August 02, 2005

Living with the Word Man

Words and sounds continue to explode out of four-and-a-half Davy, who is a) naturally curious, b) eager to catch up with his newly-reading six-year-old brother, and c) the lucky and osmotic recipient of two older siblings' experiences not to mention a resident in what educrat types call a "language-rich environment" (which is a nice way to describe all the talking around here as well as the piles of books on the floor, because though we have more than the usual number of bookshelves apparently allotted to Albertans, we still don't have enough shelves for all of our books, which seem to reproduce in the night; those boxes from Bookcloseouts smuggled in through the basement entrance, under Tom's radar, have nothing to do with it, at least I don't think so).

"Lunch is ready!" I call, and Davy strolls into the kitchen, "L-l-l-lunch starts with lllllllllll." And playing on the kitchen floor with our tub of plastic word tiles (Tub O' Word Blocks, I believe), he can be heard singing softly, "I'm the word man, I'm the word man." The word man isn't reading yet, but he loves to spell, so he's basically tackling reading from the ground up and without waiting for anything as silly as formal lessons from me.

"What does 'b-u-g' spell? What does 'r-u-g' spell?"

"How do you spell 'furnace'?"

"'Fox' ends with 'x'!"

"What does 'a-a-s-u-v-d-z-e' spell?"

"How do you spell 'macaroni and cheese'? Is it like 'maximum'?"

"Spell 'floor' for me, Mom. Mom? Mom!"

"Cow is c-o-w! Dad is d-a-d!"

M-o-m is having trouble keeping up with the word man, even with our handy dandy blackboard in the kitchen, which nowadays is very, very full. I can only wonder what my in-laws and the proselytizing Jehovah's Witnesses think when they stop by and see all of the above spelled out in different colored chalk, only to learn that all have exploded out of Davy over the course of one day.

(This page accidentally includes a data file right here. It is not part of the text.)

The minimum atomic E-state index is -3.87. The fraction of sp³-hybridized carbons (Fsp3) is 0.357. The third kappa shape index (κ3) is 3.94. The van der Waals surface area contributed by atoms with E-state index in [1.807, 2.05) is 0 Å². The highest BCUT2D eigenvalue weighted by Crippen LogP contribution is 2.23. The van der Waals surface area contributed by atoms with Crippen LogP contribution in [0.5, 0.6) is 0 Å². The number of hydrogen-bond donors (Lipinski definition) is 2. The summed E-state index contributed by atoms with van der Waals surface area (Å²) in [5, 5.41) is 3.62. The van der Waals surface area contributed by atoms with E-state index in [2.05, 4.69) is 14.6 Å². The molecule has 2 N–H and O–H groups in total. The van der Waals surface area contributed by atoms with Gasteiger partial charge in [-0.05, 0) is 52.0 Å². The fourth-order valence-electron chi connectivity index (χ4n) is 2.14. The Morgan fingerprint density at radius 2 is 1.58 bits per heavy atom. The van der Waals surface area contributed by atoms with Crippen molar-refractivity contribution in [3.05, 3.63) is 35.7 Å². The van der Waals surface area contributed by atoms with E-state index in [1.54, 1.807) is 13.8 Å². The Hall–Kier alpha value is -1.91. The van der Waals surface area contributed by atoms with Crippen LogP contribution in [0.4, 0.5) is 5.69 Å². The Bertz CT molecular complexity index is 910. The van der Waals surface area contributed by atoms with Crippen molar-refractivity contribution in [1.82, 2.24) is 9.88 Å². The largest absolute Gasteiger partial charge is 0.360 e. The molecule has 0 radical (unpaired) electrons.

I also don't remember the other two kids doing as much of this (or, in Laura's case, much of this at all) -- taking words "apart" to hear the individual sounds, associating the letters with the sounds. I don't know if this is normal, because six-year-old Daniel does this though not as much and certainly not a year and a half ago, and Laura didn't do much of this at all just before she started reading two years ago at around five-and-a-half. Of course, Laura was rather a special case, buffeted about by several teachers (and bookended by me) and several different schools of thought when it came to learning to read -- a couple of different phonics books and one whole language/guessing method (one reason why we started homeschooling) -- and the fact that she survived us all and learned to read anyway and enjoy it says much about the kid's stamina. But she was so interested in being able to read that she didn't have too much patience for the mechanics of reading. At least that's how it seems to me, though I may be too close to the whole thing. And Tom's just not interested in dissecting such things with me.

I'm more than a little surprised by the boys' effectiveness at being able to sound out words so far, spurred on more by interest than anything else -- because Daniel hasn't progressed too far in the Ordinary Parent's Guide to Teaching Reading and because Davy has only half-heartedly sat in on Daniel's lessons. I've been wondering how usual this tinkering with words and all this spelling is, and if it's more usual for boys than girls, and if it's more usual for boys who like to build things and take them apart, whether it's a toy truck or a word, because Davy the Lego- and Tinkertoy- contraption-maker does seem to be building words and taking them apart to see how they're made or put together. I also wonder if this ability/facility early on plays any role in whether one is a naturally good speller. Is the ability retained, or is it just a natural part of the learning to read process for some that gets left behind as reading develops? I threw out some of these questions to some homeschooling friends, and got some interesting thoughts back, including information on visual-spatial learning I hadn't even considered. It looks as if Davy is doing his darndest to spice up the new school year, about a month away, for us both -- just when I thought I had Kindergarten down pat!

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